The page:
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Begin scheduled functions

⏱ This tutorial is an introductory walkthrough on creating scheduled functions with Begin. It should take less than 10 minutes.


Begin scheduled functions are an integral part of automating the background processes of your app. They enable you to set up recurring tasks to run on an interval.

This gives you the ability to do things like regularly back up your application's database, or generate monthly reports based on user interactions. They are the serverless equivalent of a cron job.

In this tutorial, we'll show you how you can backup some data in your Begin app with scheduled functions. First, let's discuss how to set up your project and get started.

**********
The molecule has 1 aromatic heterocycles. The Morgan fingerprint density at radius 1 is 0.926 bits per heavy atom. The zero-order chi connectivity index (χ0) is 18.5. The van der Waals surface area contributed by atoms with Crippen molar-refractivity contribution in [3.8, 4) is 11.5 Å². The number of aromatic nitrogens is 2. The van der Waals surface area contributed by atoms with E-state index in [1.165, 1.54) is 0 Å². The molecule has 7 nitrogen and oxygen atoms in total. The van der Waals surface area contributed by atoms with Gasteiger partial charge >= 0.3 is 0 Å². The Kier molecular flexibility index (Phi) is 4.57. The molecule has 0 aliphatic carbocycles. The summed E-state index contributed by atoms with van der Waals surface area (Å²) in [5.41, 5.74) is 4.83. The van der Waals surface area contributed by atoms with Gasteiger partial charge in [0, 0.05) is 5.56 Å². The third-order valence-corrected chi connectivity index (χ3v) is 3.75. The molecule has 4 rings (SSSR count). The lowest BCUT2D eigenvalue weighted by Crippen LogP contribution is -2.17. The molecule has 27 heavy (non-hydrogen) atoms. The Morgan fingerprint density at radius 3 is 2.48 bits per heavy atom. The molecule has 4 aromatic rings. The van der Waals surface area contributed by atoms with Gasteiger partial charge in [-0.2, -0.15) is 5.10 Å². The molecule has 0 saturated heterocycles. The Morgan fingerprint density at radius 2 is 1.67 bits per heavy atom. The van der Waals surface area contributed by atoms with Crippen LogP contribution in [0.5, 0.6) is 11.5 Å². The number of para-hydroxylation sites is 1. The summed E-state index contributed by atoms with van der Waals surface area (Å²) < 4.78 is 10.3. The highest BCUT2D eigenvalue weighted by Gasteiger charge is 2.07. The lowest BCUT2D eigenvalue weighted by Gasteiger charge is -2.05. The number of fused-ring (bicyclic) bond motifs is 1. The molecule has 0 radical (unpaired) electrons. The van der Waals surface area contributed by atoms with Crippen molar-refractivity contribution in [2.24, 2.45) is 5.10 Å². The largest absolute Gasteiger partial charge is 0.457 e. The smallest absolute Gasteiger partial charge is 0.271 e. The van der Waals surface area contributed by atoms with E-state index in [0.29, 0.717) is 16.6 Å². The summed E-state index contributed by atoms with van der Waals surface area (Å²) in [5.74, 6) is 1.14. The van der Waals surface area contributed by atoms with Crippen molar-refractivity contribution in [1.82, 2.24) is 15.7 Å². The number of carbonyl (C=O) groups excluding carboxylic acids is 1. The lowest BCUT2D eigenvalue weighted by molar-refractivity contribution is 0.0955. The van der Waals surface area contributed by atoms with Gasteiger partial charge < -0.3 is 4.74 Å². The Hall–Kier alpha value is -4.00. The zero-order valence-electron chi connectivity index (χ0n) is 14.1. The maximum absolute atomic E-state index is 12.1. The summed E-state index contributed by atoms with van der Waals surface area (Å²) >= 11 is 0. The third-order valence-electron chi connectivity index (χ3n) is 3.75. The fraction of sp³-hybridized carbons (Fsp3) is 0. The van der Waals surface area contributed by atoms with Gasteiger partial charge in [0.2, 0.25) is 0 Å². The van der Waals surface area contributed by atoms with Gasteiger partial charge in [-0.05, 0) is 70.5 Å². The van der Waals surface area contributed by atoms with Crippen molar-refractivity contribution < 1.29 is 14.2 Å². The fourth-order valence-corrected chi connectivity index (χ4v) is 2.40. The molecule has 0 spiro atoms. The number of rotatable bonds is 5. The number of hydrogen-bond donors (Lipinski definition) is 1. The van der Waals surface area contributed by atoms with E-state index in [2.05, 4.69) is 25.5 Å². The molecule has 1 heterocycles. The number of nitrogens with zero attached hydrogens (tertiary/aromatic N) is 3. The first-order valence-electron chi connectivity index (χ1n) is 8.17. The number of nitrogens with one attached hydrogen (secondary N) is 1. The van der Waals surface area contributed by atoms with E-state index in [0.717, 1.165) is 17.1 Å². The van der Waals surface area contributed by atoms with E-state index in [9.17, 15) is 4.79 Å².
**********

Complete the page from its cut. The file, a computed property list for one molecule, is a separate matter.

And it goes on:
You will need to have git and Node.js installed to your local computer to follow along with this tutorial. (Learn more about installing git and installing Node.js.)

You'll also need a GitHub account. (Learn more about signing up with GitHub.)

This tutorial also assumes some familiarity with such things as:

  • Text editors
  • Terminal / CLI
  • Git and version control
  • General software development using JavaScript

You do not need to be an expert in any of these things to follow along though.

Getting started

First, click the Deploy to Begin button below. This starts the process of authorizing Begin with your GitHub account. (You may be prompted to log in to GitHub, and/or be asked to create a Begin username.)

Deploy to Begin

Name your app & repo